As I begin my demonstration, I start to see the differences. Her eyes are attentive, and she’s excited—even during my explanations. She tries to answer every question, but only after giving it some thought rather than just blurting out something. And at the end of the five minutes as the air horn sounds, she stays to ask a question, a question that indicates her attentiveness. She obviously learned something, and she is inquisitive enough to allow that to impact her.

The Carnival closes. As I walk outside, I wonder if what I did was worth it. Did it truly impact any of the kids? I think of that girl. Maybe this is what being a teacher is all about—that one student with the drive to learn that inspires you to keep going, to teach to reach more.


3rd Grade Students Learn About the Chemistry of Polymers

ACES team: Cameron, Kyle, Seth, Christian, Kyle, Mike, Brandon, Madison and Ashley

ACES team: Cameron, Kyle, Seth, Christian, Kyle, Mike, Brandon, Madison and Ashley

In Fall 2014, Tanque Verde High School ChemClub members had an opportunity to work with 3rd grade students in our school district presenting activities about polymers provided by the American Chemical Society. We were assigned to a specific 3rd grade teacher at two elementary schools in Tucson, Ariz. (Aqua Caliente Elementary School and Tanque Verde Elementary School). For some of our veteran ChemClub members it was a second chance to work with elementary school kids.

It took us two weeks to build kits for the students to use during the outreach, as well as to practice our presentation. Most of the ideas were from the “Jiggle Gels” guide, but we included an activity to illustrate cross-linking and expanded the demo to show the making of artificial snow.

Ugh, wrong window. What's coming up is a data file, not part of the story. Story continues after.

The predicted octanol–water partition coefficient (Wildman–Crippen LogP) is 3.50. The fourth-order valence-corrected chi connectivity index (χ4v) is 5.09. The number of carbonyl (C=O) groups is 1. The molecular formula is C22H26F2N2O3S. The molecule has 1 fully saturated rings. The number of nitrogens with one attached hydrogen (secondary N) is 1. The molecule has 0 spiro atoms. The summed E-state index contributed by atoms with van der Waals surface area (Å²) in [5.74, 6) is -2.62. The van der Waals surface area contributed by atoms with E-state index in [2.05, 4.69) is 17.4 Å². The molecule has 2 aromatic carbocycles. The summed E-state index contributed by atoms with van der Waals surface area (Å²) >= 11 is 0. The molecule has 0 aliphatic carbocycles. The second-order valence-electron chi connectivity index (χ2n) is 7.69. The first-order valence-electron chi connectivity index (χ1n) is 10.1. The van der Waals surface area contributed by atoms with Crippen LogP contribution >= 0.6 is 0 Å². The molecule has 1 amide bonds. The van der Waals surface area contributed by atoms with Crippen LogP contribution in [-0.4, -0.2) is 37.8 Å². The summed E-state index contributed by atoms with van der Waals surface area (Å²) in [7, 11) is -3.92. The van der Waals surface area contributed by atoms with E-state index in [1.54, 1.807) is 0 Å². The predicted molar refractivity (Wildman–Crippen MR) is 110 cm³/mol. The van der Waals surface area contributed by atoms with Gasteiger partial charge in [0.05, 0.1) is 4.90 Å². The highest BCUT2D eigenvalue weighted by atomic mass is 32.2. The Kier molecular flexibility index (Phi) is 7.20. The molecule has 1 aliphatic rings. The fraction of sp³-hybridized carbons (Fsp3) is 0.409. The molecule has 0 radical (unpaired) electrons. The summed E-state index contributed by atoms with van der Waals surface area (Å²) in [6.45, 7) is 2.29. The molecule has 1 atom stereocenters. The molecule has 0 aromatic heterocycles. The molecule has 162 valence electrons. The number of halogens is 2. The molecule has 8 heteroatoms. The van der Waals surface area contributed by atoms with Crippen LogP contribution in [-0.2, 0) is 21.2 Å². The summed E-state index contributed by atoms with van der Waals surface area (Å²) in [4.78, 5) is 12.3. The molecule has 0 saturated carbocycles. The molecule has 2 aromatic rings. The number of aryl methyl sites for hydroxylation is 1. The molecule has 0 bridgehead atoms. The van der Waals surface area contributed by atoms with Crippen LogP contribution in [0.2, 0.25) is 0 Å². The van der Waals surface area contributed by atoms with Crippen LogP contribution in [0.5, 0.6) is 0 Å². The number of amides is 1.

TVHS_9Everyone was expecting us at the elementary schools. Kids were very excited seeing us with the boxes full of materials and could not wait for us to start. In all of the excitement, lots of water got spilled on the tables. Luckily we were prepared and brought additional supplies with us!

Sodium Polyacrylate Polymer

Kids were completely stunned by the first demonstration where the water poured into a series of cups seemed to disappear when the cups were inverted. The students were even more interested in this demo when we showed them how properties of sodium polyacrylate polymer made this possible. It was a very good opening to the outreach presentation because this demo caught the students’ attention and made them want to experiment with that substance.

They really liked working with pipets and studying the properties of the sodium polyacrylate polymer.

Artificial Snow

TVHS_12For our next demo, we made artificial snow. That was a big hit! Everyone was fascinated with it, many saying things like “Wow! It even feels cold and wet like snow” and one student even tried to make off with a handful of the snow before we caught him.


Distributing the Gro-Dinosaurs for a graphing activity was a good break for the kids because they could remove their goggles for a while. But no one complained when we told them to put the goggles back on. They were so excited to make slime!

Super Slime

For the Super Slime activity most of students handled the pipet and borax solutions very well and had no trouble deciding quickly who would stir and who would add the solution. They loved the slime they had created and we could barely get some of them to divide it and store it in plastic bags so they could take it home later.